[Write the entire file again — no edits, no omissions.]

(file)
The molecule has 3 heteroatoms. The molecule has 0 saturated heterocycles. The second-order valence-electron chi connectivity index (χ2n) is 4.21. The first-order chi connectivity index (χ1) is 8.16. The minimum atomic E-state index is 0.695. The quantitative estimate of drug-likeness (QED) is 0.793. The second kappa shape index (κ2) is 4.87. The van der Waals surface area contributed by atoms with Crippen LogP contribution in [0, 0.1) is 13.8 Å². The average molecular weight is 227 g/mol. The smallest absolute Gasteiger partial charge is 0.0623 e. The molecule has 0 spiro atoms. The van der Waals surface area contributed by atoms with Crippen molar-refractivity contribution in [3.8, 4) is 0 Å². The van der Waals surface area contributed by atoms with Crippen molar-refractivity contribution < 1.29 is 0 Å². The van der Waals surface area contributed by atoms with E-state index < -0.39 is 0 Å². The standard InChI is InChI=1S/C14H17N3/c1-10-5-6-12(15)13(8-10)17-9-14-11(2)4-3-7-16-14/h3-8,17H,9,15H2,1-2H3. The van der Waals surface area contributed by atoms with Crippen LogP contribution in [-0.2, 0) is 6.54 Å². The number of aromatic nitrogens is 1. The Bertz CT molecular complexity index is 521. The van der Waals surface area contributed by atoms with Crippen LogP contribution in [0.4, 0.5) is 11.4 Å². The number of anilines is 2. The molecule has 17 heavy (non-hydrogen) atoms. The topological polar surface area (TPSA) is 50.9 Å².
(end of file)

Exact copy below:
The molecule has 3 heteroatoms. The molecule has 0 saturated heterocycles. The second-order valence-electron chi connectivity index (χ2n) is 4.21. The first-order chi connectivity index (χ1) is 8.16. The minimum atomic E-state index is 0.695. The quantitative estimate of drug-likeness (QED) is 0.793. The second kappa shape index (κ2) is 4.87. The van der Waals surface area contributed by atoms with Crippen LogP contribution in [0, 0.1) is 13.8 Å². The average molecular weight is 227 g/mol. The smallest absolute Gasteiger partial charge is 0.0623 e. The molecule has 0 spiro atoms. The van der Waals surface area contributed by atoms with Crippen molar-refractivity contribution in [3.8, 4) is 0 Å². The van der Waals surface area contributed by atoms with Crippen molar-refractivity contribution < 1.29 is 0 Å². The van der Waals surface area contributed by atoms with E-state index < -0.39 is 0 Å². The standard InChI is InChI=1S/C14H17N3/c1-10-5-6-12(15)13(8-10)17-9-14-11(2)4-3-7-16-14/h3-8,17H,9,15H2,1-2H3. The van der Waals surface area contributed by atoms with Crippen LogP contribution in [-0.2, 0) is 6.54 Å². The number of aromatic nitrogens is 1. The Bertz CT molecular complexity index is 521. The van der Waals surface area contributed by atoms with Crippen LogP contribution in [0.4, 0.5) is 11.4 Å². The number of anilines is 2. The molecule has 17 heavy (non-hydrogen) atoms. The topological polar surface area (TPSA) is 50.9 Å².